I gave a talk this past summer at DEFCON on the ethical quandary that continues to play a role in the academic discussion of network censorship measurement. Over the course of my phd studies, there was a significant arc of time where the community yielded to caution as the issues around ethics were better understood.
These issues have not gone away, and in the intervening six months since this talk, we’ve seen new groups re-develop techniques deemed problematic by the prevailing winds of the academic community.
Watch on Youtube
One of the most interesting lines of inquiry within the Censored Planet project at the University of Michigan is trying to pull apart the different actors involved in Internet censorship. One of the interesting quirks is that a significant factor in why content might not be available to users is that the web publisher themselves have limited who they’ll respond to.
This relates to existing phenomenons like increased balkanization of the web, where regions and nations promote domestic services and networks, but is as much a function of where lucrative markets are and a reaction to the background of fraud and malicious online traffic.
One outcome of this research is a set of measurements looking at how and where CDNs limit access, that will be presented tomorrow at IMC.
Like many parts of the Internet, a take-away here is that attribution is hard.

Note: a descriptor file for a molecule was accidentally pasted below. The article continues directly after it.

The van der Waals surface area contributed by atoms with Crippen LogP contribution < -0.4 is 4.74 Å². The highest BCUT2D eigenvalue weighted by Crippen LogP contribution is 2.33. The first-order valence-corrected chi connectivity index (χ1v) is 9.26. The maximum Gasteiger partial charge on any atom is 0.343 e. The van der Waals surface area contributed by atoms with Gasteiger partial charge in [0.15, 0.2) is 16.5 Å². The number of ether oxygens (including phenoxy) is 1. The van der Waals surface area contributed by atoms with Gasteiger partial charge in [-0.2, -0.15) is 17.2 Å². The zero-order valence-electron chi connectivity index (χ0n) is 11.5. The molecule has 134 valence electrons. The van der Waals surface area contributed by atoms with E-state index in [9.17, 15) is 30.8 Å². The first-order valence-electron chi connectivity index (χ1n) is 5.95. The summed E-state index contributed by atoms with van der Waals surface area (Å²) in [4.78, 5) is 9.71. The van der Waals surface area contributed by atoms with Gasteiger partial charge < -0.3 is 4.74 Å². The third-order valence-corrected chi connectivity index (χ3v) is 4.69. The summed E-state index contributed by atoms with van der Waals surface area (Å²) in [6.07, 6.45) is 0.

Quite exciting to see another step in remote measurement systems at USENIX Security in August. This particular piece is on how to recover DPI policies at scale.
Internet access in Cuba is severely constrained, due to limited availability, slow speeds, and high cost. Within this isolated environment, technology enthusiasts have constructed a disconnected but vibrant IP network that has grown organically to reach tens of thousands of households across Havana. We present the first detailed characterization of this deployment, which is known as the SNET, or Street Network. Working in collaboration with SNET operators, we describe the network’s infrastructure and map its topology, and we measure bandwidth, available services, usage patterns, and user demographics. Qualitatively, we attempt to answer why the SNET exists and what benefits it has afforded its users. We go on to discuss technical challenges the network faces, including scalability, security, and organizational issues. To our knowledge, the SNET is the largest isolated community-driven network in existence, and its structure, successes, and obstacles show fascinating contrasts and similarities to those of the Internet at large.
The Internet in Cuba: A Story of Community Resilience. Chaos Communication Congress. 2017
P Pujol, Eduardo E., Will Scott, Eric Wustrow, and J. Alex Halderman. “Initial measurements of the cuban street network.” In Proceedings of the 2017 Internet Measurement Conference, pp. 318-324. ACM, 2017. Slides
I’m excited that the first project I helped on at Michigan will be presented at FOCI next month: An ISP-Scale Deployment of TapDance